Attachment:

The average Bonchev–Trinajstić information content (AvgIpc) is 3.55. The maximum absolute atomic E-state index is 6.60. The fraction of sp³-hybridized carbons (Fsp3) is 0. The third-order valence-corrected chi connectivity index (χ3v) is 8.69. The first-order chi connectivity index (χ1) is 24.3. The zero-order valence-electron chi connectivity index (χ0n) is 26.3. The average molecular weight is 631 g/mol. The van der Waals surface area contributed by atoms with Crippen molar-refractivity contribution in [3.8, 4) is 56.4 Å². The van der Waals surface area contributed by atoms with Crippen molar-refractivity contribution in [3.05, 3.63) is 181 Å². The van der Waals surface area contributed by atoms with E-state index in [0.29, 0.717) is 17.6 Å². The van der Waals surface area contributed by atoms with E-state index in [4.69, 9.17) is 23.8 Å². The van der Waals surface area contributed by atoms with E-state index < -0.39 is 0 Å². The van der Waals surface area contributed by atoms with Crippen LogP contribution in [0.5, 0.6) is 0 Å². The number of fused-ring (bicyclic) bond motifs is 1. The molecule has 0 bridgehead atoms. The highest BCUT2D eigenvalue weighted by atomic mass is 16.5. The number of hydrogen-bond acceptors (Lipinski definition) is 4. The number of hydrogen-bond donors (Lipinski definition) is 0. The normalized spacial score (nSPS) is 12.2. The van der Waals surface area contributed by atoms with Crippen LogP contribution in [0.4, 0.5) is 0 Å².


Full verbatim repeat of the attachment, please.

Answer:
The average Bonchev–Trinajstić information content (AvgIpc) is 3.55. The maximum absolute atomic E-state index is 6.60. The fraction of sp³-hybridized carbons (Fsp3) is 0. The third-order valence-corrected chi connectivity index (χ3v) is 8.69. The first-order chi connectivity index (χ1) is 24.3. The zero-order valence-electron chi connectivity index (χ0n) is 26.3. The average molecular weight is 631 g/mol. The van der Waals surface area contributed by atoms with Crippen molar-refractivity contribution in [3.8, 4) is 56.4 Å². The van der Waals surface area contributed by atoms with Crippen molar-refractivity contribution in [3.05, 3.63) is 181 Å². The van der Waals surface area contributed by atoms with E-state index in [0.29, 0.717) is 17.6 Å². The van der Waals surface area contributed by atoms with E-state index in [4.69, 9.17) is 23.8 Å². The van der Waals surface area contributed by atoms with E-state index < -0.39 is 0 Å². The van der Waals surface area contributed by atoms with Crippen LogP contribution in [0.5, 0.6) is 0 Å². The number of fused-ring (bicyclic) bond motifs is 1. The molecule has 0 bridgehead atoms. The highest BCUT2D eigenvalue weighted by atomic mass is 16.5. The number of hydrogen-bond acceptors (Lipinski definition) is 4. The number of hydrogen-bond donors (Lipinski definition) is 0. The normalized spacial score (nSPS) is 12.2. The van der Waals surface area contributed by atoms with Crippen LogP contribution in [0.4, 0.5) is 0 Å².